Sorry, Romani, but I have to agree with JFM on this. For some time, the pilots of 56 Sqdn weren't quite sure that it was Voss that they had shot down; read Alex Revell's "Brief Glory" and you'll discover more about this. By the time they had everything sorted out, Voss had already been buried and they had their hands full with fighting the war. As JFM says, they weren't with the Graves registry. If Voss had been taken alive, then they would probably have tried to have him brought to their mess (if possible) for wining and dining, as was so often done on the German side.
I believe you are quite right when you guess that most of the time, any "ace" fallen on the enemy side of the lines was given a quick burial by the nearest or most appropriate ground unit; the proximity to the front line fighting probably determined to a great deal if even this was done. To most front-line ground units (infantry, artillery, etc), a dead hostile airman was of no more consequence than the many other dead enemy bodies they encountered so often. Richthofen and Ball were the great exceptions.
I know that the Germans identified Rene Dorme
's body and it was known that he was someone with a stack of victories - but I've never heard of any great honors given at his burial. Hawker was buried at the spot where he fell, "with the broken DH2 serving as a final monument". Richthofen acquired the fabric from the rudder with the serial number and Hawker's Lewis Gun (and apparently, a monogrammed handkerchief) but I've never heard of any great honors provided there either.
There is a photo in Alex's book "High in the Empty Blue" which is captioned as very probably showing Rhys Davids in the wreckage of his SE. If the Germans knew who he was and knew he was someone of consequence, I know of no evidence that they did anything special for him.
and Walter von Bülow both fell in British lines. It is recorded that the British found a document on Boehme's body which mentioned an award from the Kaiser (alomost certainly the Pour le Merite, which waited in an unopened package back at Jasta Boelcke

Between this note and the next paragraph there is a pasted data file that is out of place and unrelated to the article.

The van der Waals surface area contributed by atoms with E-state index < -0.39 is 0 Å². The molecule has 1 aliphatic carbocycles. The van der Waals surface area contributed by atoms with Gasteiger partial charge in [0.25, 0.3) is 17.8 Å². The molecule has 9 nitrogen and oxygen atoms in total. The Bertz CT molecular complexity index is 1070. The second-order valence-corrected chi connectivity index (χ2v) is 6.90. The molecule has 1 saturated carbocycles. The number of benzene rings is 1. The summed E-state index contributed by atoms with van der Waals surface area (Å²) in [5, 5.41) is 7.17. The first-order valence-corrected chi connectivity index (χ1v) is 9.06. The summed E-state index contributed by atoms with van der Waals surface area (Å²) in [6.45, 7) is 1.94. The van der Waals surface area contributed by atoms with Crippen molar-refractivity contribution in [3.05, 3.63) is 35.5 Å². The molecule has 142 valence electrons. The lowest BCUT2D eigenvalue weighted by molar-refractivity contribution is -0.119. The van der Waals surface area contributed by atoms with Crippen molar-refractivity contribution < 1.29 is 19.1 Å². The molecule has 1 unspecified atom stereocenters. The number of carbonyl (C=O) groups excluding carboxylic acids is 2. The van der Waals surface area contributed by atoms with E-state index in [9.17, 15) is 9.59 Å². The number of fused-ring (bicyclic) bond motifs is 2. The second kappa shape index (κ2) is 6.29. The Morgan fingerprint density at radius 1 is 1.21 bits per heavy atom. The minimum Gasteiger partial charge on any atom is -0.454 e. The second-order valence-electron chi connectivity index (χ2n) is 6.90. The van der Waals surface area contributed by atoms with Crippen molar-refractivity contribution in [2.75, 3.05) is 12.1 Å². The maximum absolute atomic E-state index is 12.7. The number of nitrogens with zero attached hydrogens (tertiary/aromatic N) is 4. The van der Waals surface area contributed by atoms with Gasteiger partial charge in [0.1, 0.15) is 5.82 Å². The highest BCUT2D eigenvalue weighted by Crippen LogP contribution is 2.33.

's airfield), but again I don't know of any specific honors paid to them.
Perhaps more significant is - how did each side honor their own aces when they fell in their own
lines? We know that for some unknown reason (?), McCudden received a somewhat hurried burial, far less elaborate than the ceremonies provided for Richthofen. The Germans certainly provided extremely elaborate and almost lugubrious funeral ceremonies for their great aces (especially in the early Fokker Eindecker period). Neal O'Connor's and Lance Bronnenkant's books are full of photos depicting these traditional Teutonic events. I suspect the French did their funerals in a somewhat similar manner; Lufbery was certainly honored with a huge ceremony. I've yet to see many (if any) photos of British funerals for their important personalities, so I'd best not comment further.
A similar question would be, how did each side handle the funerals of various important people who weren't aces but who were nonetheless noteworthy? I wonder how the British handled the internment of Prince Friedrich Karl after he died of his wounds in a British hospital on 6 April 1917?? Does anyone know? He was royalty after all, and related to the Kaiser.
When the Germans shot down Quentin Roosevelt, they took a photo of his body in the wreckage of his Nieuport 28 and this was widely circulated (talk about bad form??). If this was an attempt at propaganda I think it backfired against the Germans. They marked his grave with a small and somewhat makeshift cross, IIRC.